Choosing an Out-of-State College

Information for this blog post was provided by Nicholas Fong. Nicholas is a fourth year student at the University of California, Berkeley, majoring in Civil Engineering.

While at Cal, Nick is a member of the University of California, Berkeley Marching Band, Campus Ambassador, and Design Build and Construction Solution Team.

After graduation, he plans on working as a project engineer at Turner Construction.

Some high school students may be considering out-of-state colleges after high school graduation.  What kinds of decisions and choices will you have to make in order to make that reality?  Here are some factors you should keep in mind while deciding whether an out-of-state college is for you.

*Note: Many of these factors do not apply to private schools as they are not controlled by the state government.

Out-of-State Tuition

One distinction should first be made on this point. Private almost always have a uniform tuition rate regardless of where you are from. This particular aspect is geared exclusively at public schools. State schools will often subsidize the tuition of in-state students by nearly two-thirds because their families pay taxes in that particular state. For instance, the University of California system charges all students roughly $12,000 in tuition per year. However, students from out-of-state pay an additional $22,000 in out-of-state fees per year. This is not necessarily meant to discourage students from other parts of the country, but rather to support local patrons. If you do a little research, you will most likely find that your home state does something along these lines as well.

Out-of-State Admission Standards

Once again this generally only applies to public schools. Many states are mandated to give preference to their in-state applicants over the out-of-state constituents. Again, this is simply to support the local tax payers, but this can make a huge difference at certain universities. They look well beyond the common standards applied to most in-state students for excellence and high achievement. If you look at a list of the top ranked public schools, the common denominator is that they often have very low out-of-state admission rates. This is not just because they raise their standards, but also because they recognize that their retention rate for these top students may be lower than that of the in-state pool. After all, it is not easy for a student to potentially move across the country as opposed to a location that is just a short drive away.

Giving Up Regional Scholarships and Financial Aid

There are often a multitude of scholarships offered through the university for in-state students only. For instance, students applying to the University of California system with an exceptional application may be offered the Regents’ of California Scholarship. Many others like this exist. This should not be a deterrent to attending an out-of-state school, but rather an acknowledgement that if one would like financial aid, he must put more of his own effort into looking for other scholarships. This also applies for need-based financial aid. While students who qualify on a federal level can obtain the funding they need, they will not usually get it from the state government.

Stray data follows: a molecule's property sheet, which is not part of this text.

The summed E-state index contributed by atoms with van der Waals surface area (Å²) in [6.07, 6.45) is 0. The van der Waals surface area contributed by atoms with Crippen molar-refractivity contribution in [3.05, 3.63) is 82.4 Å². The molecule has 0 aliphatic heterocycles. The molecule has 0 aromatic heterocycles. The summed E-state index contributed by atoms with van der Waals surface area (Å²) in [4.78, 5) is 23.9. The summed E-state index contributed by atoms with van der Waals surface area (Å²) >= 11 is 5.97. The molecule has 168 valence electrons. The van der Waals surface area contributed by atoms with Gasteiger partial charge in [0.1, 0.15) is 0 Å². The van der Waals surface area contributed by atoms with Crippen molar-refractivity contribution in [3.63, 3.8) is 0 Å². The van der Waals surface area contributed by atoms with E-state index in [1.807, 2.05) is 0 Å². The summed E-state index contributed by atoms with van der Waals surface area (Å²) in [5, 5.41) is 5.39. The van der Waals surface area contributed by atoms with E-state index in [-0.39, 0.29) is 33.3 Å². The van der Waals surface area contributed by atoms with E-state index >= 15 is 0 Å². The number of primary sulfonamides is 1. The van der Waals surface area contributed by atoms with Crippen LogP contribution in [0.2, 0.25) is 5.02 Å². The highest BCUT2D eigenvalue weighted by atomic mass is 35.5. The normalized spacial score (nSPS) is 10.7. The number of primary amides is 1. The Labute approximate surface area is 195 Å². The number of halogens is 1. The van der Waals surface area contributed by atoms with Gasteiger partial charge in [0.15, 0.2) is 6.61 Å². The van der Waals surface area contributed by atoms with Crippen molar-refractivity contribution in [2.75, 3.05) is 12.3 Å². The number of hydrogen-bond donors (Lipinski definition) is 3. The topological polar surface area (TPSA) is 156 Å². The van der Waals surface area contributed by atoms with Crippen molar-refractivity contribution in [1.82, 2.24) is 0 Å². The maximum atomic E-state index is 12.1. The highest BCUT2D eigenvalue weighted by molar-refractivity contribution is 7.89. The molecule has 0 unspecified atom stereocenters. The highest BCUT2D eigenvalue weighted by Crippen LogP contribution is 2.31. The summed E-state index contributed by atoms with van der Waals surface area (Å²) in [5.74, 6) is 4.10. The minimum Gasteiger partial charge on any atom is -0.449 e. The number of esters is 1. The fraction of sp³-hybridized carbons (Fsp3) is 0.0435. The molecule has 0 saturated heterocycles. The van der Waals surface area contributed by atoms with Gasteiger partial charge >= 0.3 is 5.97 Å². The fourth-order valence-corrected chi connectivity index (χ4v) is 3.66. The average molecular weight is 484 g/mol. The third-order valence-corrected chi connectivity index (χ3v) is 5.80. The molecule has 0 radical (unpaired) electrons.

Unfamiliar Territory

A more intangible aspect of going out-of-state is immersing yourself in a place that is unknown to you. Not only this, but leaving your home state often means moving far enough away from home that it is not easy to get back when you would like. From personal experience, moving from the east coast to California involved the biggest social and cultural shift of my life. People on the west coast think, talk, act and even dress differently. While this may be a welcome change (I loved it quite a bit actually), it is not necessarily an immediate and easy one for every student. The best way to get a sense of how you will adapt to your new environment is to visit all the schools you would like to apply to really try to understand the environment beyond the school.

  • What are the people like?
  • What is the atmosphere like?
  • What is the weather like?

There are lots of factors that can have an effect on your experience and you should not attend a far away school solely based on your research and what you have read about it.

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Clara Ma

Clara Ma

Clara is a third year student attending the University of California, Berkeley currently pursuing a double major in Political Science and Media Studies. Her school activities include being a captain on the Cal Dance Team, being a Campus Ambassador, as well as being part of THRIVE Dance Company. She enjoys living vicariously through others on the Internet, keeping up with pop culture on Tumblr, and watching a copious number of television shows (namely Sherlock and How I Met Your Mother).